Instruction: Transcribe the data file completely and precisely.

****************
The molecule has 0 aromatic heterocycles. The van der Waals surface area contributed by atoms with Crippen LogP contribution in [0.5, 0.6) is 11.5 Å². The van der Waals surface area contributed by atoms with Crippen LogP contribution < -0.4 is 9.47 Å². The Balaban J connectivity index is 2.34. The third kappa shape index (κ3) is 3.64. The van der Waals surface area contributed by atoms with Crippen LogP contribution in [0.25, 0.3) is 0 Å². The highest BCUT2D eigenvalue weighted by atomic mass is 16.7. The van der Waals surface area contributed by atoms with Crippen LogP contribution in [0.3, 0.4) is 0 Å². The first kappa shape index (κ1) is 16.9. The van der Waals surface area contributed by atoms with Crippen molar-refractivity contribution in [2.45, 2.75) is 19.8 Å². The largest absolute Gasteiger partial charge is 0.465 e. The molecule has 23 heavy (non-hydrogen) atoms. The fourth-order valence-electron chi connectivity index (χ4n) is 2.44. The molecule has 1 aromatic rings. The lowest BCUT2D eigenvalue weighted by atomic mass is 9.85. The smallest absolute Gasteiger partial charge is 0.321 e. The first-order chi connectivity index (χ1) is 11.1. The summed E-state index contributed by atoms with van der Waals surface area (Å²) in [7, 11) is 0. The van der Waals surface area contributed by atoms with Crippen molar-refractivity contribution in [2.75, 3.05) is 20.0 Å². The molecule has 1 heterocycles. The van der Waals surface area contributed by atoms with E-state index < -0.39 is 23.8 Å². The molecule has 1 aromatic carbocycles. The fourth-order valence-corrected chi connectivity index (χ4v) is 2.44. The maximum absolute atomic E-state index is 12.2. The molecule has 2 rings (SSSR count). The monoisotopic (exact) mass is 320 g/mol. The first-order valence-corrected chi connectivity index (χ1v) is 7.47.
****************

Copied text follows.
The molecule has 0 aromatic heterocycles. The van der Waals surface area contributed by atoms with Crippen LogP contribution in [0.5, 0.6) is 11.5 Å². The van der Waals surface area contributed by atoms with Crippen LogP contribution < -0.4 is 9.47 Å². The Balaban J connectivity index is 2.34. The third kappa shape index (κ3) is 3.64. The van der Waals surface area contributed by atoms with Crippen LogP contribution in [0.25, 0.3) is 0 Å². The highest BCUT2D eigenvalue weighted by atomic mass is 16.7. The van der Waals surface area contributed by atoms with Crippen LogP contribution in [0.3, 0.4) is 0 Å². The first kappa shape index (κ1) is 16.9. The van der Waals surface area contributed by atoms with Crippen molar-refractivity contribution in [2.45, 2.75) is 19.8 Å². The largest absolute Gasteiger partial charge is 0.465 e. The molecule has 23 heavy (non-hydrogen) atoms. The fourth-order valence-electron chi connectivity index (χ4n) is 2.44. The molecule has 1 aromatic rings. The lowest BCUT2D eigenvalue weighted by atomic mass is 9.85. The smallest absolute Gasteiger partial charge is 0.321 e. The first-order chi connectivity index (χ1) is 11.1. The summed E-state index contributed by atoms with van der Waals surface area (Å²) in [7, 11) is 0. The van der Waals surface area contributed by atoms with Crippen molar-refractivity contribution in [2.75, 3.05) is 20.0 Å². The molecule has 1 heterocycles. The van der Waals surface area contributed by atoms with E-state index < -0.39 is 23.8 Å². The molecule has 1 aromatic carbocycles. The fourth-order valence-corrected chi connectivity index (χ4v) is 2.44. The maximum absolute atomic E-state index is 12.2. The molecule has 2 rings (SSSR count). The monoisotopic (exact) mass is 320 g/mol. The first-order valence-corrected chi connectivity index (χ1v) is 7.47.